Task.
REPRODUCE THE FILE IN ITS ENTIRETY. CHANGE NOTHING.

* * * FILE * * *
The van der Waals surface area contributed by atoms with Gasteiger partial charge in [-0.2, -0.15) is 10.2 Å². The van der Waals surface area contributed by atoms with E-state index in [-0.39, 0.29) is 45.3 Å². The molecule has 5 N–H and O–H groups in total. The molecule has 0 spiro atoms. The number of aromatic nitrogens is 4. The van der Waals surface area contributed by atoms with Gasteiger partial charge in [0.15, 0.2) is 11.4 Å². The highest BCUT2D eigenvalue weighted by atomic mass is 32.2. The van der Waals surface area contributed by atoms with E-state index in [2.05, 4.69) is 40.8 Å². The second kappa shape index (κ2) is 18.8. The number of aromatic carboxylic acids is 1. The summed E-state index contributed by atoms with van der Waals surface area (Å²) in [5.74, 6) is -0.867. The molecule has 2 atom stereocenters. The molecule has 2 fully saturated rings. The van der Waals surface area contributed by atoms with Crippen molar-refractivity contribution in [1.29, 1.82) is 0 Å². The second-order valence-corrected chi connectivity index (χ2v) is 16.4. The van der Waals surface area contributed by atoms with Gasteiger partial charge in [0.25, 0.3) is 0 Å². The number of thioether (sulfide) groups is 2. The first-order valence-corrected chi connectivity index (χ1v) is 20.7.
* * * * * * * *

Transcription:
The van der Waals surface area contributed by atoms with Gasteiger partial charge in [-0.2, -0.15) is 10.2 Å². The van der Waals surface area contributed by atoms with E-state index in [-0.39, 0.29) is 45.3 Å². The molecule has 5 N–H and O–H groups in total. The molecule has 0 spiro atoms. The number of aromatic nitrogens is 4. The van der Waals surface area contributed by atoms with Gasteiger partial charge in [0.15, 0.2) is 11.4 Å². The highest BCUT2D eigenvalue weighted by atomic mass is 32.2. The van der Waals surface area contributed by atoms with E-state index in [2.05, 4.69) is 40.8 Å². The second kappa shape index (κ2) is 18.8. The number of aromatic carboxylic acids is 1. The summed E-state index contributed by atoms with van der Waals surface area (Å²) in [5.74, 6) is -0.867. The molecule has 2 atom stereocenters. The molecule has 2 fully saturated rings. The van der Waals surface area contributed by atoms with Crippen molar-refractivity contribution in [1.29, 1.82) is 0 Å². The second-order valence-corrected chi connectivity index (χ2v) is 16.4. The van der Waals surface area contributed by atoms with Gasteiger partial charge in [0.25, 0.3) is 0 Å². The number of thioether (sulfide) groups is 2. The first-order valence-corrected chi connectivity index (χ1v) is 20.7.